The Millennium Ecosystem Assessment (MEA) is a major project initiated by U.N. Secretary General Kofi Annan in 2001 and completed in March, 2005. The project leveraged the contributions of 1360 experts from 95 countries, an 80-person independent board of review editors, and review comments from 850 experts and governments. The results are being published in more than a dozen reports listed on the MEA web site.
The results have also been summarized in a long PowerPoint presentation which can be downloaded from this page. Although over 6 megabytes, the larger of the three is well worth the effort. This presentation summarizes the project, findings, implications, and high level recommendations and should be required reading for anyone interested in the topic.
The project included a Scenarios Working Group whose contribution is summarized beginning on slide 55 of the long presentation. [Clicking on the thumbnail will produce a larger image]
Consistent with the view of scenarios advocated here, the MA scenarios are plausible future outcomes. The MEA scenarios will be more fully reported in one of several documents to be published this September.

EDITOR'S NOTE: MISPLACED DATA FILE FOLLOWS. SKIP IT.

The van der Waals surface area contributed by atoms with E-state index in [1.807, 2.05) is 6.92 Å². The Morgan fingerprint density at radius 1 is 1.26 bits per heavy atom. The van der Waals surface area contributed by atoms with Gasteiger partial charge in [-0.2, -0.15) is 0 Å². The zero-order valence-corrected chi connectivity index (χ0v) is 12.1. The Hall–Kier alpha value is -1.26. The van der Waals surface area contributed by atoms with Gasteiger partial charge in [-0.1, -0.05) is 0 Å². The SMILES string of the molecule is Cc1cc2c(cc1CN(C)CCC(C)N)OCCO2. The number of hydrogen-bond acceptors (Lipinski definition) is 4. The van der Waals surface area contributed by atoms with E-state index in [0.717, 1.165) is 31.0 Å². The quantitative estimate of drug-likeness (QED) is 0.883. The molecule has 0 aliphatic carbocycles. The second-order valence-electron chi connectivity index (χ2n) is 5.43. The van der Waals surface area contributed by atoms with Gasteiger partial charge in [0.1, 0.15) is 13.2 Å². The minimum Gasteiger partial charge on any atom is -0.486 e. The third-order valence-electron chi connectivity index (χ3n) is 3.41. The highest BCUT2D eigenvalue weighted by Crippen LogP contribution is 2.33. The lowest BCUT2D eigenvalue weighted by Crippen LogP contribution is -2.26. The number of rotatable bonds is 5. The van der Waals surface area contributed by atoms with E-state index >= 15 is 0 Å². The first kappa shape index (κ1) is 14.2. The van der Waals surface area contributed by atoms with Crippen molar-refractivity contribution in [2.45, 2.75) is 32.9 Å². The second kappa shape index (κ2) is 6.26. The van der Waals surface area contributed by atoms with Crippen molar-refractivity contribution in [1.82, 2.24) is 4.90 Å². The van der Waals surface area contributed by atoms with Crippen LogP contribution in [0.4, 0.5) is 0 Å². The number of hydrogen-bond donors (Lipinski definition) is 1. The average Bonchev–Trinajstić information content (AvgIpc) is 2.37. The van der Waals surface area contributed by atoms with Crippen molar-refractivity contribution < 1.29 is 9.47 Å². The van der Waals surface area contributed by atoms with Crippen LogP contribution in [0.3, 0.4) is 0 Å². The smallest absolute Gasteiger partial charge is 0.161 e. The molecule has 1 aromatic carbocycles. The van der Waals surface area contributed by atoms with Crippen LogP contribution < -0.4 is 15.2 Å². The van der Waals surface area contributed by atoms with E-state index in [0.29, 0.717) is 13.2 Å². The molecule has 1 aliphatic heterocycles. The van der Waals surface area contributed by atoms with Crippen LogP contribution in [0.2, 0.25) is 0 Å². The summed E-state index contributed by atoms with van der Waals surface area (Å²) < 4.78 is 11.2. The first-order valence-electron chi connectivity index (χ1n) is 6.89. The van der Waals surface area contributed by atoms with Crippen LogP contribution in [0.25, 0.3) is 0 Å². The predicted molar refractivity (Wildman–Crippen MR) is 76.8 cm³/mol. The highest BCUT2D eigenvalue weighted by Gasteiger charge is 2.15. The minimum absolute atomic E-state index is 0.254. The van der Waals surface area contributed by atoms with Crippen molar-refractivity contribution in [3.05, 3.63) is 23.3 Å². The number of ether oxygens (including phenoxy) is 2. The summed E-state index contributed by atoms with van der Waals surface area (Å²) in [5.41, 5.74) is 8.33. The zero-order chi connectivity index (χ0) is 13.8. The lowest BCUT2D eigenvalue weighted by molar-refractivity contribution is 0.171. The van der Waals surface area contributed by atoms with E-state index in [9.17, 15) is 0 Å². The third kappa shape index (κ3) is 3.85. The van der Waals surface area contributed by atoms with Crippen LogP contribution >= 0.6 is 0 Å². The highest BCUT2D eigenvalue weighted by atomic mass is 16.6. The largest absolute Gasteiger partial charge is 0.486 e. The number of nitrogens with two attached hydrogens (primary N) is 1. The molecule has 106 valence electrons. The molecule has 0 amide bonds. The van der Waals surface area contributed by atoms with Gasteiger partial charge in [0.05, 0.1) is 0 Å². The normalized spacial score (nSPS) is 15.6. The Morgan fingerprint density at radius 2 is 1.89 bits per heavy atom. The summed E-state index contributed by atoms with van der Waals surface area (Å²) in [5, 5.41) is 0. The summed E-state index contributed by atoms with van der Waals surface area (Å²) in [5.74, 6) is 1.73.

Here are brief summaries of the four MEA scenarios:
Global Orchestration. Globally connected society that focuses on global trade and economic liberalization and takes a reactive approach to ecosystem problems but that also takes strong steps to reduce poverty and inequality and to invest in public goods such as infrastructure and education.
Order from Strength. Regionalized and fragmented world, concerned with security and protection, emphasizing primarily regional markets, paying little attention to public goods, and taking a reactive approach to ecosystem problems.
Adapting Mosaic. Regional watershed-scale ecosystems are the focus of political and economic activity. Local institutions are strengthened and local ecosystem management strategies are common; societies develop a strongly proactive approach to the management of ecosystems.
TechnoGarden. Globally connected world relying strongly on environmentally sound technology, using highly managed, often engineered, ecosystems to deliver ecosystem services, and taking a proactive approach to the management of ecosystems in an effort to avoid problems.